As sports fans, sometimes we can find it hard to remember that the players are actual human beings. We remember this at times with heartwarming stories, like the Sochi dogs rescued by then-Blues David Backes, TJ Oshie, and our very own Kevin Shattenkirk. Sometimes, it’s seeing all the great work and unbelievable funding that PK Subban devotes to the Montreal Children’s Hospital, despite not living there anymore.
Unfortunately, recently the news has focused on a case of domestic abuse, a topic that is no stranger to professional sports. Austin Watson, a 26-year-old forward on the Predators (no pun intended?), was arrested last month for battering his girlfriend and mother of his child. He pleaded out yesterday to receive probation and completion of an anger management-adjacent course.
Other leagues have domestic violence policies in place — though how well they enforce them is another story. The NFL is infamous for the Ray Rice situation, and the subsequent policy is more like a suggestion box for how long the commissioner decides to (or not to) suspend guilty players. MLB is more strict and has more sanctions associated with their DV policy, despite not having specific timeframes for suspension. The NHL? Nothing.
This comes into play right now with Watson, but really should’ve been prevalent as teams considered signing Slava Voynov early this month. In case you missed it, Voynov punched, kicked, and choked his wife before throwing her into a flat screen TV and cracking her head open. The injuries sustained by his wife were consistent with the story, and Voynov fled to Russia and has been huddled in the KHL since then, until the charges were recently dropped.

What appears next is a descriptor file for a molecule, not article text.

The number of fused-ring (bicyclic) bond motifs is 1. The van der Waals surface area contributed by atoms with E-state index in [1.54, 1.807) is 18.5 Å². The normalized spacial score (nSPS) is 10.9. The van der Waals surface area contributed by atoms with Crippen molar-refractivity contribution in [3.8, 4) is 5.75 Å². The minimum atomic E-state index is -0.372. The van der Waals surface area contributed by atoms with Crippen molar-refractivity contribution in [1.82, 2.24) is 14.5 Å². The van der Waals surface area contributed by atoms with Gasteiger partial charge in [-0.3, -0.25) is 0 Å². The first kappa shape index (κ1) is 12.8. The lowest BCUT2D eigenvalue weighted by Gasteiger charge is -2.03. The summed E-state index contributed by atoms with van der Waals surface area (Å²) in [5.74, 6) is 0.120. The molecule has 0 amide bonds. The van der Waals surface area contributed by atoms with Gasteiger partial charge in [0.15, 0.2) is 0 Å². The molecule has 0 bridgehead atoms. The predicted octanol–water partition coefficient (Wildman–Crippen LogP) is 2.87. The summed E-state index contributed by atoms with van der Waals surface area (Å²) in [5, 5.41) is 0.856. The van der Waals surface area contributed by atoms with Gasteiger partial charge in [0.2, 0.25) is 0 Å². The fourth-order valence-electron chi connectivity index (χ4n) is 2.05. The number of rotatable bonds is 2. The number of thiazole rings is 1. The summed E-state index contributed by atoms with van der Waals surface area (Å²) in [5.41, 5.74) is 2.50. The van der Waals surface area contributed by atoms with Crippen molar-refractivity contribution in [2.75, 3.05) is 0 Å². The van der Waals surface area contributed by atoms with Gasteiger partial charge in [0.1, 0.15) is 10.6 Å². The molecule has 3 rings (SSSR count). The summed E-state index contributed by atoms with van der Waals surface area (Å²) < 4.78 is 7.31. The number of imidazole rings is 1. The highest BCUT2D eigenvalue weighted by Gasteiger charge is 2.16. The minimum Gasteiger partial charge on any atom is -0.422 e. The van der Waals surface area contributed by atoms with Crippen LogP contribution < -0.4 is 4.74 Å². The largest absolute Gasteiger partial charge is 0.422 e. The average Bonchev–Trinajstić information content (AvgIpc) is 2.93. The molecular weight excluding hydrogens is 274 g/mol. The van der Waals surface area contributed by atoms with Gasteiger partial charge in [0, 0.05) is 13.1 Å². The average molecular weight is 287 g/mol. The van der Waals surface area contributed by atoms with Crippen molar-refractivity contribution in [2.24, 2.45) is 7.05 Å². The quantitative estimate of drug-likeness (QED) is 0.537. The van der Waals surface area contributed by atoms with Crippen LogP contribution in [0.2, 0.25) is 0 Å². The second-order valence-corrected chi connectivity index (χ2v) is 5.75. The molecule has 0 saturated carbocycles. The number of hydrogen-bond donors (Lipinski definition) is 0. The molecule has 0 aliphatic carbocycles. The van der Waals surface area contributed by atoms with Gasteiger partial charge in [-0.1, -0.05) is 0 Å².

So the question stands: is a league required to further punish a player for a domestic violence incident, or is state or federal law enough?
Before we judge, let’s remember something: domestic abuse is extremely difficult for so many reasons. There is a huge psychological factor to it, as you could tell by battered mates staying with their partners. Many wives (in these cases, specifically) are emotionally and financially dependent on their husbands, and feel as though there are no other options. Add in children and you’ve got custody and child support issues. Many of the abusers either grew up around the same behavior – one report states that almost 1 in 4 reported incidents were witnessed by a child.
The NHL right now has the opportunity to create a domestic violence policy from scratch, which goes in whichever direction it decides. They could have defined suspensions with mandatory psychological treatment, or they could have a more lackadaisical NFL-esque “policy” for PR purposes. Understanding the complexity of the topic, suspensions should be mandatory; whether minor or severe, statistics show that 76-81% of repeat victims had been abused by the same partner before. This means that taking a ‘minor’ offense lightly will almost certainly result in a repeat crime.
On such a sensitive topic, it’s important to remember that, although these are athletes, they are human. People are flawed, but giving free passes and pretending incidents didn’t happen because they weren’t seen through in trial is naive and dangerous. The NHL is overdue to implement a strong policy that could be seen as a benchmark in professional sports, and should do so before another Austin Watson situation occurs.
If you or someone you know is a victim of domestic abuse, please know there are resources available for you. The domestic abuse hotline is available 24/7 in 200+ languages at 1-800-799-SAFE (7233). You can also visit here for more options for help."What should the NHL do about Austin Watson?",